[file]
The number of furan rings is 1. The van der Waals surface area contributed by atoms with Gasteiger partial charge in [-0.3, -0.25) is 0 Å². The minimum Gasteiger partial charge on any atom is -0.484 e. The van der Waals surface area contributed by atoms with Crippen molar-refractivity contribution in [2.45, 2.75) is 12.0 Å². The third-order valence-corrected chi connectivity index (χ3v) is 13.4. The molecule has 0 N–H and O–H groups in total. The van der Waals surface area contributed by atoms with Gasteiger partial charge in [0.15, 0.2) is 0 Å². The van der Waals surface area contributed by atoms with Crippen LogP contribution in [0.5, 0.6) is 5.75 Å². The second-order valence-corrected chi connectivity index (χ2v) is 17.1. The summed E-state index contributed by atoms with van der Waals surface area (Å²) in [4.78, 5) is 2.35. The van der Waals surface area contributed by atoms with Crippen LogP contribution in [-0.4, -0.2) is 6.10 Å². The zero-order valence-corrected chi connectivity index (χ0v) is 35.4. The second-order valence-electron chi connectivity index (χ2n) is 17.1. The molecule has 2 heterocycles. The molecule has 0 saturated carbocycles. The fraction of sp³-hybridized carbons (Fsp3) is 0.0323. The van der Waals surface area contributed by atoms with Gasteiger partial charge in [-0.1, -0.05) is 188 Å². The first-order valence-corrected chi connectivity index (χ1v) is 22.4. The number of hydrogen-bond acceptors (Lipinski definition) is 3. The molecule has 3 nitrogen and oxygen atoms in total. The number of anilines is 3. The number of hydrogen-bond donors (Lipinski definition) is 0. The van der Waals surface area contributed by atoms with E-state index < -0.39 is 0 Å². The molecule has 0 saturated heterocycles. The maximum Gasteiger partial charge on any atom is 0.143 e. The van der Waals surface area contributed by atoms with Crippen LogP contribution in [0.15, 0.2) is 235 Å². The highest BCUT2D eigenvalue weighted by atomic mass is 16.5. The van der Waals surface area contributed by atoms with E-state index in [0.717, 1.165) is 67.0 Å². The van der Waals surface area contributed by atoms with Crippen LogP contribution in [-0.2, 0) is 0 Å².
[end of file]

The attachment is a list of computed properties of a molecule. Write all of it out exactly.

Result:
The number of furan rings is 1. The van der Waals surface area contributed by atoms with Gasteiger partial charge in [-0.3, -0.25) is 0 Å². The minimum Gasteiger partial charge on any atom is -0.484 e. The van der Waals surface area contributed by atoms with Crippen molar-refractivity contribution in [2.45, 2.75) is 12.0 Å². The third-order valence-corrected chi connectivity index (χ3v) is 13.4. The molecule has 0 N–H and O–H groups in total. The van der Waals surface area contributed by atoms with Gasteiger partial charge in [0.15, 0.2) is 0 Å². The van der Waals surface area contributed by atoms with Crippen LogP contribution in [0.5, 0.6) is 5.75 Å². The second-order valence-corrected chi connectivity index (χ2v) is 17.1. The summed E-state index contributed by atoms with van der Waals surface area (Å²) in [4.78, 5) is 2.35. The van der Waals surface area contributed by atoms with Crippen LogP contribution in [-0.4, -0.2) is 6.10 Å². The zero-order valence-corrected chi connectivity index (χ0v) is 35.4. The second-order valence-electron chi connectivity index (χ2n) is 17.1. The molecule has 2 heterocycles. The molecule has 0 saturated carbocycles. The fraction of sp³-hybridized carbons (Fsp3) is 0.0323. The van der Waals surface area contributed by atoms with Gasteiger partial charge in [-0.1, -0.05) is 188 Å². The first-order valence-corrected chi connectivity index (χ1v) is 22.4. The number of hydrogen-bond acceptors (Lipinski definition) is 3. The molecule has 3 nitrogen and oxygen atoms in total. The number of anilines is 3. The number of hydrogen-bond donors (Lipinski definition) is 0. The van der Waals surface area contributed by atoms with E-state index < -0.39 is 0 Å². The molecule has 0 saturated heterocycles. The maximum Gasteiger partial charge on any atom is 0.143 e. The van der Waals surface area contributed by atoms with Crippen LogP contribution in [0.15, 0.2) is 235 Å². The highest BCUT2D eigenvalue weighted by atomic mass is 16.5. The van der Waals surface area contributed by atoms with E-state index in [0.717, 1.165) is 67.0 Å². The van der Waals surface area contributed by atoms with Crippen LogP contribution in [-0.2, 0) is 0 Å².